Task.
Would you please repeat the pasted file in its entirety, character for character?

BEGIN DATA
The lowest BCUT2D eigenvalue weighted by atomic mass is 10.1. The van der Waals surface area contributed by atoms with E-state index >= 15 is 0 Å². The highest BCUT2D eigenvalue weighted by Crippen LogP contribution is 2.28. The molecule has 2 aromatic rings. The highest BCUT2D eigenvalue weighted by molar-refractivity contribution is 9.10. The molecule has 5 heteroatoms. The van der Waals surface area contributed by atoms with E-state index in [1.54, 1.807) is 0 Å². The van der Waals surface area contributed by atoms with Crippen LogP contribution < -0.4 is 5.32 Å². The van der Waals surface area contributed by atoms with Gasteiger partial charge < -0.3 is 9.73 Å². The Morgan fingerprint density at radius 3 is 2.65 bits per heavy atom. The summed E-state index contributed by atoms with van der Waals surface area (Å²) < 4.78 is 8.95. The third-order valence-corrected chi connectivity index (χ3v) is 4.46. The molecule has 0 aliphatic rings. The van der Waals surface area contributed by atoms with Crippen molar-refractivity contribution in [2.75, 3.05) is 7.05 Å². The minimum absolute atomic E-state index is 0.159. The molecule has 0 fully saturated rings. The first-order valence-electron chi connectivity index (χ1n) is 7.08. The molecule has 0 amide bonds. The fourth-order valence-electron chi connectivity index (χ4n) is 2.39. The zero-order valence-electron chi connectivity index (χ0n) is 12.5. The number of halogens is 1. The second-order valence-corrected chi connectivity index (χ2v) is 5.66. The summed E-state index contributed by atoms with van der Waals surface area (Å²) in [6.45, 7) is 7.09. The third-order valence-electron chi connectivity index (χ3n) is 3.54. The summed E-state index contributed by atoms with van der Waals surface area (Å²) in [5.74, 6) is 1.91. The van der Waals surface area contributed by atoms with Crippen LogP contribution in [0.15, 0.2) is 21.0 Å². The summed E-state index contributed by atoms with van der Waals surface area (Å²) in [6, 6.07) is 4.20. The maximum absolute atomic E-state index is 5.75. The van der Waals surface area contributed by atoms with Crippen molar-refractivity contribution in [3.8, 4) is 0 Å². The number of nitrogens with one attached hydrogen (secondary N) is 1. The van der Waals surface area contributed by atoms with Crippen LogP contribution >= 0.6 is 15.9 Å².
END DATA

The lowest BCUT2D eigenvalue weighted by atomic mass is 10.1. The van der Waals surface area contributed by atoms with E-state index >= 15 is 0 Å². The highest BCUT2D eigenvalue weighted by Crippen LogP contribution is 2.28. The molecule has 2 aromatic rings. The highest BCUT2D eigenvalue weighted by molar-refractivity contribution is 9.10. The molecule has 5 heteroatoms. The van der Waals surface area contributed by atoms with E-state index in [1.54, 1.807) is 0 Å². The van der Waals surface area contributed by atoms with Crippen LogP contribution < -0.4 is 5.32 Å². The van der Waals surface area contributed by atoms with Gasteiger partial charge < -0.3 is 9.73 Å². The Morgan fingerprint density at radius 3 is 2.65 bits per heavy atom. The summed E-state index contributed by atoms with van der Waals surface area (Å²) < 4.78 is 8.95. The third-order valence-corrected chi connectivity index (χ3v) is 4.46. The molecule has 0 aliphatic rings. The van der Waals surface area contributed by atoms with Crippen molar-refractivity contribution in [2.75, 3.05) is 7.05 Å². The minimum absolute atomic E-state index is 0.159. The molecule has 0 fully saturated rings. The first-order valence-electron chi connectivity index (χ1n) is 7.08. The molecule has 0 amide bonds. The fourth-order valence-electron chi connectivity index (χ4n) is 2.39. The zero-order valence-electron chi connectivity index (χ0n) is 12.5. The number of halogens is 1. The second-order valence-corrected chi connectivity index (χ2v) is 5.66. The summed E-state index contributed by atoms with van der Waals surface area (Å²) in [6.45, 7) is 7.09. The third-order valence-electron chi connectivity index (χ3n) is 3.54. The summed E-state index contributed by atoms with van der Waals surface area (Å²) in [5.74, 6) is 1.91. The van der Waals surface area contributed by atoms with Crippen LogP contribution in [0.15, 0.2) is 21.0 Å². The summed E-state index contributed by atoms with van der Waals surface area (Å²) in [6, 6.07) is 4.20. The maximum absolute atomic E-state index is 5.75. The van der Waals surface area contributed by atoms with Crippen molar-refractivity contribution in [3.8, 4) is 0 Å². The number of nitrogens with one attached hydrogen (secondary N) is 1. The van der Waals surface area contributed by atoms with Crippen LogP contribution >= 0.6 is 15.9 Å².